The private-label product is already being rolled out in the retail and foodservice sectors. It is available in two packaging formats: pouches for chilled storage and actual tins to give the authentic tuna experience and facilitate non-chilled storage.
Vgarden wanted to develop a tuna that could be canned and sterilized at high temperatures yet retain its full flavor and texture.
Market demand for fish analogs
Entire ecosystems are affected by overfishing, not just single species. “When one species deteriorates, the whole system goes,” Eliav notes.
According to the Food and Agriculture Organization, people eat significantly more fish than they used to. “They are eating twice as many fish as they were 50 years ago,” he adds.
“Flexitarians and consumers that care about the planet and the ocean are our main target group. There is also a growing demand for nutritious, better-for-you foods and consumers that try plant-based foods are more open to trying plant-based tuna. Moving additives, keeping only simple ingredients and avoiding micro-plastics are certainly on the table for us.”
“Aquaculture and the overfishing of tuna have had a devastating effect on their numbers to the point that it has put several species, such as the yellowfin and the Atlantic Bluefin, on the edge of extinction,” adds Tom Rothman, head of global sales at Vgarden.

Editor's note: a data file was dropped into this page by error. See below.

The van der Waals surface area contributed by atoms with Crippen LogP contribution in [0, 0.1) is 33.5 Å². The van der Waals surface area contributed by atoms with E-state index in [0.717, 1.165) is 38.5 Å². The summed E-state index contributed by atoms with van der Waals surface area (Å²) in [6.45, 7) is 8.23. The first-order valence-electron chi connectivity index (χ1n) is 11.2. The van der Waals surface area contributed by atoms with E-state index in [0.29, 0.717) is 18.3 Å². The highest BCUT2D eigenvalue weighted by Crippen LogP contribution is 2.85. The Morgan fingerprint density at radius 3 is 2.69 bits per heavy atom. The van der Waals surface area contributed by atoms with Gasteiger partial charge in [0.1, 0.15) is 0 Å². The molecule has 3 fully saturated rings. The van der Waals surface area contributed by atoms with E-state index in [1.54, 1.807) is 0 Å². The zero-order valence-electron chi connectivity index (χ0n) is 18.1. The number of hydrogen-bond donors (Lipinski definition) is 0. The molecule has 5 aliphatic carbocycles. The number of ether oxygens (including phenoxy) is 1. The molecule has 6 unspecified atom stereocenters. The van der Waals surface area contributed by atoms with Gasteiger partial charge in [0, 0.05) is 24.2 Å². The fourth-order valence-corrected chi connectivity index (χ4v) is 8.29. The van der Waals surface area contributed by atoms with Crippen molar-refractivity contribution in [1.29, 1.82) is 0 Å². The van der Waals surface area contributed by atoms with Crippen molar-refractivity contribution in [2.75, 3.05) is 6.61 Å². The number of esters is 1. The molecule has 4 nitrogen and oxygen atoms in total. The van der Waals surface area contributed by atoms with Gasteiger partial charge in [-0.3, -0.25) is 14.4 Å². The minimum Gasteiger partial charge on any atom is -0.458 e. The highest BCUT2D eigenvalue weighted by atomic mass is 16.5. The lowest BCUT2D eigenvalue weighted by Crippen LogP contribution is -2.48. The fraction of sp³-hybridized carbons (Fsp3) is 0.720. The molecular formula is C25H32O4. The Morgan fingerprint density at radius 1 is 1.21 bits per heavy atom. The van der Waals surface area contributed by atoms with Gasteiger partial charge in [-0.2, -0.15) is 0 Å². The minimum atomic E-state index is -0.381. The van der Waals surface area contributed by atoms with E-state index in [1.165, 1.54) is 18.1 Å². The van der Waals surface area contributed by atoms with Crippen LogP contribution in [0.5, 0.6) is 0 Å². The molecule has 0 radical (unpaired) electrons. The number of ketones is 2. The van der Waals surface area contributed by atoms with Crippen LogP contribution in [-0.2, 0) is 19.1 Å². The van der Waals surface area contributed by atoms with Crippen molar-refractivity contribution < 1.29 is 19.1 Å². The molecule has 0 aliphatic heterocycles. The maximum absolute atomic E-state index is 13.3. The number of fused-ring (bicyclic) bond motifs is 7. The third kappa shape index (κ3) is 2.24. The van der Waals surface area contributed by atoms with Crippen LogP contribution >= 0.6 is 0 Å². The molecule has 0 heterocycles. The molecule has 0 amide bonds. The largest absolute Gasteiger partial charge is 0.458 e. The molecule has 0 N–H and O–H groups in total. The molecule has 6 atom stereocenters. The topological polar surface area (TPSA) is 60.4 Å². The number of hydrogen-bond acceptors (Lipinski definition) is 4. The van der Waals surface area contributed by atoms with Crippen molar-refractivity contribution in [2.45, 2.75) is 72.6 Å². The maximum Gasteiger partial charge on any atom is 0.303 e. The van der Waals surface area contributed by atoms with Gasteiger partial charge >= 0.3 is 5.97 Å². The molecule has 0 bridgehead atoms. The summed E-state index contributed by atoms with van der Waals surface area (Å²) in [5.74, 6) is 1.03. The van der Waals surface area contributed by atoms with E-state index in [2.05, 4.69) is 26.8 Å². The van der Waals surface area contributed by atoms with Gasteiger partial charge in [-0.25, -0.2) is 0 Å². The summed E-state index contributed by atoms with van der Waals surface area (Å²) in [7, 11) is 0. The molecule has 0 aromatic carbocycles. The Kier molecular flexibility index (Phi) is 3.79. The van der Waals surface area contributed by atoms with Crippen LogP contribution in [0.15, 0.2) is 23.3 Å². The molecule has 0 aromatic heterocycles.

“This poses problems in terms of food security and negatively impacts the delicate and fragile balance of the marine environment. Our plant-based tuna solution can help turn the tide on this ecocatastrophe and contribute to the restoration of the ocean’s wild tuna populations.”
Popular alternatives rise
According to a UN report, tuna is the world’s most consumed fish.
The global tuna fish market is projected to grow from US$41.06 billion in 2022 to US$49.70 billion in 2029.
Europe and Asia are the leading buyers of canned tuna, with South America and the Middle East fast developing an appetite.
Tuna’s popularity coincides with a significant rise in ethically and ecologically motivated health-conscious consumers seeking plant-based seafood alternatives.
Vgarden has already launched a variety of meat and dairy alternatives in Israel under its MashuMashu brand. The portfolio is also offered in several popular restaurant and pizza chains in Israel, a country with more vegans and vegetarians per capita than any other Western nation.
The company’s collection of faux firm cheeses is also tracking well in Australia, Canada, Asia and Europe, including generating interest among food manufacturers and foodservice operations in Germany and Austria.
In October, Brevel, the microalgae-based alternative protein company and Vgarden revealed a collaboration to create plant-based cheeses and additional food products containing Brevel protein. The products are expected to appear on shelves this year.
Recently, Vgarden entered into a joint venture with Cale and Daughters, Sydney, to establish a new dairy and meat alternative production facility in Australia. The plant is already operational and is expected to reach total capacity by the end of 2023.
By Elizabeth Green